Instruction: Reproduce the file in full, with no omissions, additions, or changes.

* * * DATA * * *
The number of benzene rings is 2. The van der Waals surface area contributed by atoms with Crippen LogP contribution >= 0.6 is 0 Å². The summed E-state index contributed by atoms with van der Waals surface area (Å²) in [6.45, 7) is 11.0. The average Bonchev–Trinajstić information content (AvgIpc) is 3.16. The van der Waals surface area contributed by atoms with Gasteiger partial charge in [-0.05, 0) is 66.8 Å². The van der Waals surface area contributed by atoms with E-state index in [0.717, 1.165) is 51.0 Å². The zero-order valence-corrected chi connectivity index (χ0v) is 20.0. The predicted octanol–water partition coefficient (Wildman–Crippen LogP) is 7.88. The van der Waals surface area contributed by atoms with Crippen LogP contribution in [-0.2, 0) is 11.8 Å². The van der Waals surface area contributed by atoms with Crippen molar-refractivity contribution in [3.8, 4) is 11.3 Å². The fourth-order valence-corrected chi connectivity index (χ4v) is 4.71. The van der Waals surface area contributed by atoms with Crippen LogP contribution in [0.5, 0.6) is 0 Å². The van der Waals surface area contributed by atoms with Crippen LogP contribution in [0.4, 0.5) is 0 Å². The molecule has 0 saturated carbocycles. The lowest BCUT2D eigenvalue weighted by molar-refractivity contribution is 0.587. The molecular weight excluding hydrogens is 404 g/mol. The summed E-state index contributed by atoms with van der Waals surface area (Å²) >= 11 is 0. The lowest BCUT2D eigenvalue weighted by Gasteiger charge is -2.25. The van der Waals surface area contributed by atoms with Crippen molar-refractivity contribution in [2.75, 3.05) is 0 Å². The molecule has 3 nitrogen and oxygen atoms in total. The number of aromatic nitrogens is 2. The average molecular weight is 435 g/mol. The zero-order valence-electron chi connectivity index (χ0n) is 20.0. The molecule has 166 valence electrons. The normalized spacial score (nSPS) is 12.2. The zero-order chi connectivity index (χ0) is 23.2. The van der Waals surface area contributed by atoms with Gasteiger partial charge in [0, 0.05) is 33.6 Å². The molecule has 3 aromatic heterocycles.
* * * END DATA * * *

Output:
The number of benzene rings is 2. The van der Waals surface area contributed by atoms with Crippen LogP contribution >= 0.6 is 0 Å². The summed E-state index contributed by atoms with van der Waals surface area (Å²) in [6.45, 7) is 11.0. The average Bonchev–Trinajstić information content (AvgIpc) is 3.16. The van der Waals surface area contributed by atoms with Gasteiger partial charge in [-0.05, 0) is 66.8 Å². The van der Waals surface area contributed by atoms with E-state index in [0.717, 1.165) is 51.0 Å². The zero-order valence-corrected chi connectivity index (χ0v) is 20.0. The predicted octanol–water partition coefficient (Wildman–Crippen LogP) is 7.88. The van der Waals surface area contributed by atoms with Crippen LogP contribution in [-0.2, 0) is 11.8 Å². The van der Waals surface area contributed by atoms with Crippen molar-refractivity contribution in [3.8, 4) is 11.3 Å². The fourth-order valence-corrected chi connectivity index (χ4v) is 4.71. The van der Waals surface area contributed by atoms with Crippen LogP contribution in [0.5, 0.6) is 0 Å². The van der Waals surface area contributed by atoms with Crippen LogP contribution in [0.4, 0.5) is 0 Å². The molecule has 0 saturated carbocycles. The lowest BCUT2D eigenvalue weighted by molar-refractivity contribution is 0.587. The molecular weight excluding hydrogens is 404 g/mol. The summed E-state index contributed by atoms with van der Waals surface area (Å²) >= 11 is 0. The lowest BCUT2D eigenvalue weighted by Gasteiger charge is -2.25. The van der Waals surface area contributed by atoms with Crippen molar-refractivity contribution in [2.75, 3.05) is 0 Å². The molecule has 3 nitrogen and oxygen atoms in total. The number of aromatic nitrogens is 2. The average molecular weight is 435 g/mol. The zero-order valence-electron chi connectivity index (χ0n) is 20.0. The molecule has 166 valence electrons. The normalized spacial score (nSPS) is 12.2. The zero-order chi connectivity index (χ0) is 23.2. The van der Waals surface area contributed by atoms with Gasteiger partial charge in [0, 0.05) is 33.6 Å². The molecule has 3 aromatic heterocycles.